ADI SAKHIAN (adi = first; sakhian, plural of sakhi = anecdotes, stories, discourses, parables) is one of the early compilations but not the first of the extant janam sakhi traditions to evolve. The manuscript, dated 1758 Bk/ AD 1701, and copied by Shambhu Nath Brahman was first located by Dr
ADVENTURES OF AN OFFICER IN THE PUNJAB (2 vols.) by Major H. M. L. Lawrence, under the pseudonym of Bellasis, published in AD 1846 by Henry Colburn, London, and reprinted in 1970 by the Languages Department, Punjab, Patiala. The book which is a rambling account, half fact half fiction, of
AHWAL-I-DINA BEG KHAN , Persian manuscript of unknown authorship, gives biographical details about Adina Beg Khan, faujdar of Jalandhar. The manuscript forms part of the collection of Persian Manuscripts, Sir H.Elliot\'s Papers, Additional MS. 30780 (ff. 2152-92), Extracts relating to India, vol. VIII. 1 , preserved in British Library, London.
AHWAL-I-FIRQAH-I-SIKKHAN, variously titled as Twarikh-i-Sikkhan, Kitab-i-Tankhi-Sikkhan and Guzarish-i-Ahwal-i-Si\'kkhan, by Munshi Khushwaqt Rai, is a history in Persian of the Sikhs from their origin to AD 1811. Khushwaqt Rai was an official news writer of the East India Company accredited to the Sikh city of Amritsar. It was written at the
AJAT SAGAR, by Surjan Das Ajat, is the religious book of the Ajatpanthi sect of the Udasis. Written in AD 1851, the only known manuscript of the work was available in the Sikh Reference Library, Amritsar, until it perished during the Blue Star action in the holy premises in 1984.
AKHBAR DARBAR LAHORE, an unpublished collection of 92 letters, reports, notes and summaries of events connected with the second Anglo Sikh war, 1848-49. The manuscript, in Persian, is preserved in Dr Ganda Singh Collection at Punjabi University, Patiala. The entire manuscript comprises 382 pages. These documents are communications written by
AKHBAR LUDHIANA, a weekly newspaper in Persian sponsored by the British North-West Frontier Agency at Ludhiana in November 1834. The paper, a four page sheet initially, but doubling its size within two years, started printing at the American Missionary Press, Ludhiana, shifting to the Pashauri Mall Press, Ludhiana, in June
AKHBAR-I-DARBAR-I-MAHARAJA RANJIT SINGH, also called Akhbari Deorhi Sardar Ranjit Singh Bahadur, is a set of Persian manuscripts comprising 193 loose sheets of unequal size and containing, as the title indicates, news of the court of Maharaja Ranjit Singh (1780-1839). These sheets are believed to be newsletters sent from the Punjab
AKHBARAT-I-DEORH!I-MAHARAJA RANJIT SINGH BAHADUR, a Persian manuscript written in nastaliq, mixed with shikasta, preserved in the National Archives of India at New Delhi. This is a copy of the roznamacha, i.e. a day today account, of the proceedings of the court of Maharaja Ranjit Singh covering the period from January
AKHBARAT-I-SINGHAN, also known as Twarikhi Sikkhan, is a diary of the day today events of the period from 1895 Bk/AD 1839 to 1903 Bk/AD 1847 based on official reports which General Avitabile (q.v.), military governor of Peshawar during Sikh times, received from various districts under his jurisdiction. It is written
AMAR KATHA, of unknown authorship, comprises a mixture of diverse hagiographic traditions bearing on the life of Guru Nanak. The work remains unpublished, but several manuscripts are known to exist: for instance, two of them, dated AD 1818 and 1872, respectively, are preserved in the Guru Nanak Dev University Library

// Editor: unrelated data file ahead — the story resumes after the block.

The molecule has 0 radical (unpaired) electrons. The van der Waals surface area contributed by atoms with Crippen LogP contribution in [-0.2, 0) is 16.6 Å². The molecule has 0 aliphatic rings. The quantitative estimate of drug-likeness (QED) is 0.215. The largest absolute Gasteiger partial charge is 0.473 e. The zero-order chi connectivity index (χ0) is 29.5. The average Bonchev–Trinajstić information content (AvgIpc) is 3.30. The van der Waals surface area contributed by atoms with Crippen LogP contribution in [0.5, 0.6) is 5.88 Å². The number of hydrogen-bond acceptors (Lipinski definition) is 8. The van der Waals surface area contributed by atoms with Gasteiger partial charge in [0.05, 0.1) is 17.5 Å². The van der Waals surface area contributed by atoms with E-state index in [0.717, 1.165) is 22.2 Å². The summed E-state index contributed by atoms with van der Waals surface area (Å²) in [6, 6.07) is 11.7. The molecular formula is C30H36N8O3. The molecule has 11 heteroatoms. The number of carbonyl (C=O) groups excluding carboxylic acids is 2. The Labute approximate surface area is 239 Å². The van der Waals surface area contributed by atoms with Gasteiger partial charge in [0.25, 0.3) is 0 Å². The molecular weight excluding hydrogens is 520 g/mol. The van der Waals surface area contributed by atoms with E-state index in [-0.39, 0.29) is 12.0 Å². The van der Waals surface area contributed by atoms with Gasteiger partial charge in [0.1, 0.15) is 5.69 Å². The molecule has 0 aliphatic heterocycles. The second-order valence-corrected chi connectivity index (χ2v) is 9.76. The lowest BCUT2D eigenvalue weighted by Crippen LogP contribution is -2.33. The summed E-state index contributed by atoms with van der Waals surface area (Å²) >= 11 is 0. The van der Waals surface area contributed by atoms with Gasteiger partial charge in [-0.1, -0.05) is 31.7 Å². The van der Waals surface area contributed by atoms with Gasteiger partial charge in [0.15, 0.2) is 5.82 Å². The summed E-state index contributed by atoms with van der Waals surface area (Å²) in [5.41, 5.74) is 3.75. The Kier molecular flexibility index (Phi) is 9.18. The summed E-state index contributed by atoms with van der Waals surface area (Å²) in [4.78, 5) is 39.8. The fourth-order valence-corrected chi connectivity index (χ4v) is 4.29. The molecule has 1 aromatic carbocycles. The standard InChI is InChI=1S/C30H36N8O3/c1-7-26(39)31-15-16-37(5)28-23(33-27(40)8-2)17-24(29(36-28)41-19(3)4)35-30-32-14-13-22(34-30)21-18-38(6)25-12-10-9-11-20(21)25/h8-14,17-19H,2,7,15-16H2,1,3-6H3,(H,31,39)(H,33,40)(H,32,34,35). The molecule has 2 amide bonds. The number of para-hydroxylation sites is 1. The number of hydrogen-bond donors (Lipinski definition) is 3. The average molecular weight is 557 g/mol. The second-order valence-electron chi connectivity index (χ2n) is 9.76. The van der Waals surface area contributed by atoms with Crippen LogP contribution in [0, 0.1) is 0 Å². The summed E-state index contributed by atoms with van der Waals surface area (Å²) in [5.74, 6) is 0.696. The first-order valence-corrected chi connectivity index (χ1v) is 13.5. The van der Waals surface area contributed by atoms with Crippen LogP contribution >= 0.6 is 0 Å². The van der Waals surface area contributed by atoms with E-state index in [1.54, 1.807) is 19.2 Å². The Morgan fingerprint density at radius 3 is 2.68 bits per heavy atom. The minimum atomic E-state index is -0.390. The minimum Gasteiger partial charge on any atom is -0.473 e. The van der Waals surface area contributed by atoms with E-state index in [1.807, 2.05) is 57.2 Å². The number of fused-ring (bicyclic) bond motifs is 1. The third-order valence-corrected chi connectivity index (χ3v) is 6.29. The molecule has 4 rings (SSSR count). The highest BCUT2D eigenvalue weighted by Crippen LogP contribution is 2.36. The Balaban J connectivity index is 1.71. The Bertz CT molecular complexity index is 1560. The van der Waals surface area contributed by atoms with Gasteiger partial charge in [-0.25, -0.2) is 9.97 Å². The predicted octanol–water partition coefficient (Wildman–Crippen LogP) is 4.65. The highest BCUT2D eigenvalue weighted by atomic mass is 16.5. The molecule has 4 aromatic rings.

AMARNAMA, a Persian work comprising 146 verses composed in AD 1708 by Bhai Natth Mall, a dhadi or balladeer who lived from the time of Guru Hargobind to that of Guru Gobind Singh, Nanak X. The manuscript of the work in Gurmukhi script obtained from Bhai Fatta, ninth in descent
AMIR ULIMLA, also known as MUNTAKHAB ULHAQA`IQ, a collection of miscellaneous letters, in Persian script, mostly of Sikh chiefs of the Punjab addressed to one another on subjects relating to private and public affairs. Compiled by Amir Chand in A.H. 1209 (ADi 794-95), the manuscript comprises 127 folios and 247
ANANDPUR DI VAR is a versified account in Punjabi, by one Ram Singh, of a battle fought in 1812 between Sodhi Surjan Singh of Anandpur and Raja Maha Chand of Kahlur. Sodhi Surjan Singh was a lineal descendant of Suraj Mall, a son of Guru Hargobind. His father, Nahar Singh,
ANANDU, noncanonically spelt Anand, by Guru Amar Das, is like Guru Nanak`s Japu, one of the more familiar texts in the Guru Granth Sahib. Set in the Ramkali musical measure and comprising forty stanzas, Anand is recited liturgically, especially in its shortened form, at the conclusion of all congregational services
ANI RAI, author of Jangnama Guru Gobind Singh Ji, was one of the numerous poets and scholars who enjoyed the patronage of Guru Gobind Singh (1666-1708). The Jangnama is an account in verse of a battle on the banks of the River Sutlej in which an attack from the imperial
Anik Bisthar by Pritam Singh \'Safir\' is a collection of forty-eight poems. Safir is a major modem Punjabi poet who has eleven books of poetry to his credit. Safir is a romantic as well as a mystic poet. With romantic wings the lover-poet wants to fly to spiritual and mystic
APOCRYPHAL COMPOSITIONS, known in Sikh vocabulary as kachchi bani (unripe, rejected texts) or vadhu bani (superfluous texts) are those writings, mostly in verse but prose not excluded,which have been attributed to the Gurus, but which were not incorporated in the Guru Granth Sahib at the time of its compilation in
ARZ ULALFAZ, lit. breadth or scope (arz) of words (aJfaz) or petition, request or address (arz) in words (alfaz), is a versified composition in Persian by Bhai Nand Lal Goya, a noted poet and devout follower of Guru Gobind Singh. Bhai Nand Lal in between his periods of service at
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